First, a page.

# Fractions

This post was published 10 years, 10 months ago. Due to the rapidly evolving world of technology, some concepts may no longer be applicable.

For many people the mere mention of fractions elicits a wince, and while these lovely math constructs played a notable role in our early years of math, they are reasonably simple entities. While most humans revisit fractions over many years and often still fail to grasp the concept, for a computer, the elementary operations with fractions (addition, subtraction, multiplication, division, and the necessary greatest common factor (GCF) and lowest common multiple (LCM)) can be coded in just a few lines.

While by no means a perfect class (quite possibly a rather poorly coded class), the following provides some basic functions necessary for working with fractions.

```1 2 3 4 5 6 7 8 9 10 11 12 13 14 15 16 17 18 19 20 21 22 23 24 25 26 27 28 29 30 31 32 33 34 35 36 37 38 39 40 41 42 43 44 45 46 47 48 49 50 51 52 53 54 55 56 57 58 59 60 <?php class frac{ public \$d; public \$n;   public function __construct(\$num, \$den) { \$this->n = \$num; \$this->d = \$den; }   public function gcf(\$n1, \$n2){ if (\$n2>\$n1){ \$tmp = \$n1; \$n1=\$n2; \$n2=\$tmp; } do{ \$rem = \$n1 % \$n2; \$n1 = \$n2; \$n2 = \$rem; }while(\$rem!=0); return \$n1; }   public function lcm(\$n1, \$n2){ return \$n1*(\$n2/frac::gcf(\$n1,\$n2)); }   public function reduce (){ \$g = \$this->gcf(\$this->n,\$this->d); \$this->n /= \$g; \$this->d /= \$g; }   public function multiply (frac \$n1, frac \$n2){ \$f = new frac(\$n1->n*\$n2->n,\$n1->d*\$n2->d); \$f->reduce(); return \$f; }   public function divide (frac \$n1, frac \$n2){ return frac::multiply(\$n1, new frac(\$n2->d,\$n2->n)); }   public function add (frac \$n1, frac \$n2){ \$g = frac::lcm(\$n1->d,\$n2->d); \$f= new frac(\$n1->n*(\$g/\$n1->d)+\$n2->n*(\$g/\$n2->d),\$g); \$f->reduce(); return \$f; }   public function subtract (frac \$n1, frac \$n2){ return frac::add(\$n1, new frac(-1*\$n2->n,\$n2->d)); }   public function display(){ return \$this->n . "/" . \$this->d; } } ?>```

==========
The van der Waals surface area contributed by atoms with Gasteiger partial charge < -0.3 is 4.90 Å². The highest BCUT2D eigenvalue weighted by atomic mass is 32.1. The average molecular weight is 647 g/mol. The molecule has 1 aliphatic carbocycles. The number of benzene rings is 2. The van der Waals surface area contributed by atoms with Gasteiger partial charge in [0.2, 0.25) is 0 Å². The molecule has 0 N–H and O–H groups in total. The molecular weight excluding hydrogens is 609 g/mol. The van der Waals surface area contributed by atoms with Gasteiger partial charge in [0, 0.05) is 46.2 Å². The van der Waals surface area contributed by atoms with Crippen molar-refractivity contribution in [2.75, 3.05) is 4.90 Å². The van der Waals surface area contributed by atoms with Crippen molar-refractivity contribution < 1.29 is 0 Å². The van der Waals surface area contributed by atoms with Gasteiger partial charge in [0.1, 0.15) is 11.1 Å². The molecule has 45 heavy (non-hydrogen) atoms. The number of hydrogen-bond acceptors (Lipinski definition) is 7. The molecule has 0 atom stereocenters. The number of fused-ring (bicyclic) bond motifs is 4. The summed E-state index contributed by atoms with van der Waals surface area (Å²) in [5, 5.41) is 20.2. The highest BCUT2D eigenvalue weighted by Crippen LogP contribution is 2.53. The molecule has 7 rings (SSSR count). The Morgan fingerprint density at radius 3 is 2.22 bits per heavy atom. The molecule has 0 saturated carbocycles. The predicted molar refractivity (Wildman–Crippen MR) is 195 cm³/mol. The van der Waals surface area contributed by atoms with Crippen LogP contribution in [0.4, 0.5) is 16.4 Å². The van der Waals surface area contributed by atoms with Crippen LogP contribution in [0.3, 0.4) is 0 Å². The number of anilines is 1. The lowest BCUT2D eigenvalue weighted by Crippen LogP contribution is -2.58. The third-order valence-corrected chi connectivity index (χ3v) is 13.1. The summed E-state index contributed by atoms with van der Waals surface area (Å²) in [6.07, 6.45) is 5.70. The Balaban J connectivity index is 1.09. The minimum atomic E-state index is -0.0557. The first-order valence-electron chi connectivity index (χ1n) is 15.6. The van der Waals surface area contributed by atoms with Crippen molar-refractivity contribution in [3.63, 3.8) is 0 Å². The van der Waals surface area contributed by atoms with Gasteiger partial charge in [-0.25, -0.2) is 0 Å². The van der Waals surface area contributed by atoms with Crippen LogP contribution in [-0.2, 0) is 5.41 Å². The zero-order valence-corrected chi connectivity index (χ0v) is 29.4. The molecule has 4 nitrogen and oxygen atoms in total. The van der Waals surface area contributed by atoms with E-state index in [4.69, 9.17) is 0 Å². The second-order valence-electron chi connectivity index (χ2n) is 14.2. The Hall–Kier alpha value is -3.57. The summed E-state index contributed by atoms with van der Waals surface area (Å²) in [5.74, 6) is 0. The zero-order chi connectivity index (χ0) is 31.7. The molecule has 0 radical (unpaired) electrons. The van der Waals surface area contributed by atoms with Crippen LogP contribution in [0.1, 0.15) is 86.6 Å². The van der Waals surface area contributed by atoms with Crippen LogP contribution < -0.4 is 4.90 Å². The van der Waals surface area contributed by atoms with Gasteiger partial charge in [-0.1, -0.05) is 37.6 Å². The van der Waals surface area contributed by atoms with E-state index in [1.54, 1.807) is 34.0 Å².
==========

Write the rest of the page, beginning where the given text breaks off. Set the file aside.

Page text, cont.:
Examples of use:
1/3 + 1/2:

```1 2 3 4 5 6 <?php \$f1 = new frac(1,3); \$f2 = new frac(1,2); \$ans = frac::add(\$f1,\$f2); echo \$ans->display(); ?>```

1/8 * 2/5

```1 2 3 4 5 6 <?php \$f1 = new frac(1,8); \$f2 = new frac(2,5); \$ans = frac::multiply(\$f1,\$f2); echo \$ans->display(); ?>```

The `gcf` function uses Euclid’s algorithm, and the `lcm` function (used to find the common denominator) calls the `gcf` function.

Given the significant disparity between the ease with which a computer can ‘learn’ fractions, and the difficulty encountered by most students, perhaps it is time to consider teaching fractions as a series of concrete steps – an algorithm – instead of the current method. (Granted, most current methods do provide a method for arriving at an answer, but especially for the determination of the lowest common denominator (or reducing fractions), a procedural methodology (e.g. prime factoring, Euclid’s method, etc) is rarely given.)